Pound Sterling to Canadian Dollar (GBP/CAD) Exchange Rate Fails to Capitalise on Weak Canadian GDP

Underwhelming Growth Data Keeps Canadian Dollar (CAD) Under Pressure

UPDATE: September’s Canadian gross domestic product data proved weaker than forecast, leaving the Canadian Dollar (CAD) on a soft footing this afternoon.

A surprise contraction in growth on the month proved particularly discouraging, suggesting that the Canadian economy came under greater pressure at the end of the third quarter.

Even so, the Pound Sterling to Canadian Dollar (GBP/CAD) exchange rate failed to gain much ground in the wake of the data, with investors still wary of Brexit-based uncertainty.

UK House Price Recovery Fails to Encourage Pound Sterling Canadian Dollar (GBP/CAD) Exchange Rate Rally

An improvement in November’s Nationwide house price index was not enough to shore up Pound Sterling (GBP) this morning.

Although growth in UK house prices recovered from the five-year low seen in October, rising 1.9% on the year, worries remain over the ultimate outlook of the domestic housing market.

The uncertainty still surrounding Brexit as well as the prospect of higher interest rates look set to encourage buyers to continue holding off in the months ahead, keeping price growth in check.

After the sharp slump in the GfK UK consumer confidence index yesterday support for the Pound remained limited, with sentiment at risk of deteriorating further ahead of the March 2019 deadline.

This left the Pound Sterling to Canadian Dollar (GBP/CAD) exchange rate generally lacking in momentum, even in the face of an increased sense of market risk aversion.

Persistent Oil Price Weakness Keeps Canadian Dollar (CAD) Under Pressure

With Brent crude trapped below the psychologically important US$60 per barrel mark the appeal of the commodity-correlated Canadian Dollar (CAD) has remained limited.

Investors see little reason to buy into the Canadian Dollar while oil prices remain under pressure, with increasing US production weighing heavily on the global oil market.

The diminished value of one of the Canadian economy’s major exports has added to market worries over the country’s underlying economic health.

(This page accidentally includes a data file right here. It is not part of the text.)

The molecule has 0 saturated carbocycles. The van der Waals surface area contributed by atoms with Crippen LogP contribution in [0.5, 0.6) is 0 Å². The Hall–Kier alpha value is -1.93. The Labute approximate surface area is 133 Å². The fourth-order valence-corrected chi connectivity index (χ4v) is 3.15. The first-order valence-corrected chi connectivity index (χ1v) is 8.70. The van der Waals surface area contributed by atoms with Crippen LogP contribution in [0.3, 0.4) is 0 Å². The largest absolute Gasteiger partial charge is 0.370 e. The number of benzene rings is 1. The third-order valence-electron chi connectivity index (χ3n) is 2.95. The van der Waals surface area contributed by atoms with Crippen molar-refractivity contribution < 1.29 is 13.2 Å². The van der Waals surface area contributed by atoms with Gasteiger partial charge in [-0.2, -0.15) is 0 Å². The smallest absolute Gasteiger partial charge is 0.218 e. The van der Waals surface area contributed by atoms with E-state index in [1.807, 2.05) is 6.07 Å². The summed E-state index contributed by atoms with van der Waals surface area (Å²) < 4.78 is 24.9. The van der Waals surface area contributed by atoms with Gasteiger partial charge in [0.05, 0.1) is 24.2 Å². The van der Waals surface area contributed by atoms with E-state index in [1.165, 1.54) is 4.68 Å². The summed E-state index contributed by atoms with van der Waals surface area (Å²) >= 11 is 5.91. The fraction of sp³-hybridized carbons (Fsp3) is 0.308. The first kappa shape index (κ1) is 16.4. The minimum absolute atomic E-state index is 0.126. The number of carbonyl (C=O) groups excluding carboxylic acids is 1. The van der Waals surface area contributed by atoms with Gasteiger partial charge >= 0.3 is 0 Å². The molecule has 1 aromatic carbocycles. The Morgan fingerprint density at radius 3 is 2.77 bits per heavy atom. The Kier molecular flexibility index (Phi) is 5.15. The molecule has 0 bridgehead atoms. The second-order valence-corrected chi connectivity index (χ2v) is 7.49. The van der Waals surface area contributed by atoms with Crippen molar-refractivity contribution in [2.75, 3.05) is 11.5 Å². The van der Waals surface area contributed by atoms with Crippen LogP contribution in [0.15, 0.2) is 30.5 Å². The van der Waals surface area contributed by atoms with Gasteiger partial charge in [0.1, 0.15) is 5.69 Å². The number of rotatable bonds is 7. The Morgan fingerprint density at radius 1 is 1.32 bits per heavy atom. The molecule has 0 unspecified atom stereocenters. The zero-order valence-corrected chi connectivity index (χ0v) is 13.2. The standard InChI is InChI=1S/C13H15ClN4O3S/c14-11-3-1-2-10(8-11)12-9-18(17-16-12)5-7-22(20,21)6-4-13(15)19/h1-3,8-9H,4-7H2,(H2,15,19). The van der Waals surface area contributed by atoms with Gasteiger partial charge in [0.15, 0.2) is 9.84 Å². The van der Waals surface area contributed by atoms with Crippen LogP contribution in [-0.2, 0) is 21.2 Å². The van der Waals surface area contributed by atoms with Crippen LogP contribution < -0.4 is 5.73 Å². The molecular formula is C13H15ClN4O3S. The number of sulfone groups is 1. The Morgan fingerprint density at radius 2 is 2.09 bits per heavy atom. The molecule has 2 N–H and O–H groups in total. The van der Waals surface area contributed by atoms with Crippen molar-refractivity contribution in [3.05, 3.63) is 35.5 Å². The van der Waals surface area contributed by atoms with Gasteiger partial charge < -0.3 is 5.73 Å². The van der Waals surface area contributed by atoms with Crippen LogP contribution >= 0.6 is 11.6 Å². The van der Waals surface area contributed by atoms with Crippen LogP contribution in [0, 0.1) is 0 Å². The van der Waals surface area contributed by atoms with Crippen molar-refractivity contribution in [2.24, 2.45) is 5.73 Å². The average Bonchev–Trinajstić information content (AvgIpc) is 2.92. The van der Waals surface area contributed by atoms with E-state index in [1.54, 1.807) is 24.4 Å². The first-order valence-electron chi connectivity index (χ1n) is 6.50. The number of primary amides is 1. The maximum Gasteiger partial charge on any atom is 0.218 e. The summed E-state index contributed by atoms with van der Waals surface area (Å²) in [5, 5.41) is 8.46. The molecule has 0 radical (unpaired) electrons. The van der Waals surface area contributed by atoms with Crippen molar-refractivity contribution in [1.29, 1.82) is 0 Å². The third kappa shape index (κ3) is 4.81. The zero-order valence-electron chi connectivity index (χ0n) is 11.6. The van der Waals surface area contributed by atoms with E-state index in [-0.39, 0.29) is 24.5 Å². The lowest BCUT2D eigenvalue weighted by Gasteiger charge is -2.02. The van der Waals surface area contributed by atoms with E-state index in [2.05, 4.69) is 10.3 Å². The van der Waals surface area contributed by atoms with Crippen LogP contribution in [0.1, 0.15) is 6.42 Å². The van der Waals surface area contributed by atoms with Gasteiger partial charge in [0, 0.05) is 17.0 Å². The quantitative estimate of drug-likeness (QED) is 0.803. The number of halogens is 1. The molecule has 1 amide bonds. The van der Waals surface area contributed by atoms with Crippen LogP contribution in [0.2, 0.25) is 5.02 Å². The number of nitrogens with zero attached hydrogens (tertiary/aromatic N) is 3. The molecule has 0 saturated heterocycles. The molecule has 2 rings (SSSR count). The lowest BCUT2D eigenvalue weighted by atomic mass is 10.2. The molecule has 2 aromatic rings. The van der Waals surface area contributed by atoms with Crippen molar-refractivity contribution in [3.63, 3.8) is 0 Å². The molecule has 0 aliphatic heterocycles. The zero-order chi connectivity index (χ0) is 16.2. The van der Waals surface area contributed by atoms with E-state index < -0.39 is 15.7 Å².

A mounting sense of general risk aversion also dented CAD exchange rates this morning as investors brace for the weekend’s G20 meeting and any potential developments in the US-China trade spat.

CAD Exchange Rates Vulnerable to Slowing Canadian Growth

Further weakness could be in store for the Canadian Dollar this afternoon if September’s gross domestic product data fails to impress.

As the headline GDP is forecast to slow from 2.5% to 2.3% on the year confidence in the domestic outlook looks set to diminish further, to the detriment of CAD exchange rates.

A softening in growth momentum would give the Bank of Canada (BOC) greater incentive to leave monetary policy on hold for the foreseeable future, denting hopes of another interest rate hike.

With monthly growth expected to clock in at a steady but disappointing 0.1% investors are unlikely to find any reason to favour the Canadian Dollar this afternoon.

Thus, unless the GDP data surprises to the upside, the GBP/CAD exchange rate could gain further ground heading into the weekend.

Resilient UK PMIs to Support Pound Sterling (GBP) Exchange Rates

While Brexit uncertainty could continue to drag on the Pound next week a fresh boost could come on the back of November’s UK PMIs.

After October’s underwhelming performance investors are looking to see greater signs of resilience within the manufacturing and service sectors.

As long as the PMIs remain firmly within growth territory this should limit the downside potential of the Pound, giving investors cause for confidence in the economic outlook.

However, if evidence of a weaker fourth quarter GDP continues to pile up the GBP/CAD exchange rate looks vulnerable to further losses.

With the UK’s departure from the EU likely to depress growth in 2019 signs of slower fourth quarter growth may see the Pound slump sharply across the board.

Hannah Wilson

Contact Hannah Wilson